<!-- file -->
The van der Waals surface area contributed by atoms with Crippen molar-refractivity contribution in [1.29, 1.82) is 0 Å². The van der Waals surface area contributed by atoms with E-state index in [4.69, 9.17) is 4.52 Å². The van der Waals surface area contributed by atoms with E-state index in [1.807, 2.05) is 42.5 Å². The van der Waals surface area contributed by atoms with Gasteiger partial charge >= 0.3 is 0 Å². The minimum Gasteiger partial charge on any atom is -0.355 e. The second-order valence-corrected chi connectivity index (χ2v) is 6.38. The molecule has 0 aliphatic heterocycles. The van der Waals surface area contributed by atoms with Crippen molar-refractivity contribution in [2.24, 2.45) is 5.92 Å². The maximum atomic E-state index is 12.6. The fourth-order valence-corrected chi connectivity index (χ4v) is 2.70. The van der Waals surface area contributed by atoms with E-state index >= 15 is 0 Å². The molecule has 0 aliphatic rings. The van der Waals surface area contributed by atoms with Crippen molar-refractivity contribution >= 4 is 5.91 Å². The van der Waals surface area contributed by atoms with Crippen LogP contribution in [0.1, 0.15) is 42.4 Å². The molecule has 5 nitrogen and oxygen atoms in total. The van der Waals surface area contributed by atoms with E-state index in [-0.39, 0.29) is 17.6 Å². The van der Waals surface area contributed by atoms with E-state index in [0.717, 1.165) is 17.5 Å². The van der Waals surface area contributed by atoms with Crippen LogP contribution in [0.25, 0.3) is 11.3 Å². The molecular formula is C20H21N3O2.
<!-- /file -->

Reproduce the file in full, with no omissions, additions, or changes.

The van der Waals surface area contributed by atoms with Crippen molar-refractivity contribution in [1.29, 1.82) is 0 Å². The van der Waals surface area contributed by atoms with E-state index in [4.69, 9.17) is 4.52 Å². The van der Waals surface area contributed by atoms with E-state index in [1.807, 2.05) is 42.5 Å². The van der Waals surface area contributed by atoms with Gasteiger partial charge >= 0.3 is 0 Å². The minimum Gasteiger partial charge on any atom is -0.355 e. The second-order valence-corrected chi connectivity index (χ2v) is 6.38. The molecule has 0 aliphatic heterocycles. The van der Waals surface area contributed by atoms with Crippen molar-refractivity contribution in [2.24, 2.45) is 5.92 Å². The maximum atomic E-state index is 12.6. The fourth-order valence-corrected chi connectivity index (χ4v) is 2.70. The van der Waals surface area contributed by atoms with E-state index >= 15 is 0 Å². The molecule has 0 aliphatic rings. The van der Waals surface area contributed by atoms with Crippen molar-refractivity contribution >= 4 is 5.91 Å². The van der Waals surface area contributed by atoms with Crippen LogP contribution in [0.1, 0.15) is 42.4 Å². The molecule has 5 nitrogen and oxygen atoms in total. The van der Waals surface area contributed by atoms with E-state index in [-0.39, 0.29) is 17.6 Å². The van der Waals surface area contributed by atoms with E-state index in [0.717, 1.165) is 17.5 Å². The van der Waals surface area contributed by atoms with Crippen LogP contribution in [0.25, 0.3) is 11.3 Å². The molecular formula is C20H21N3O2.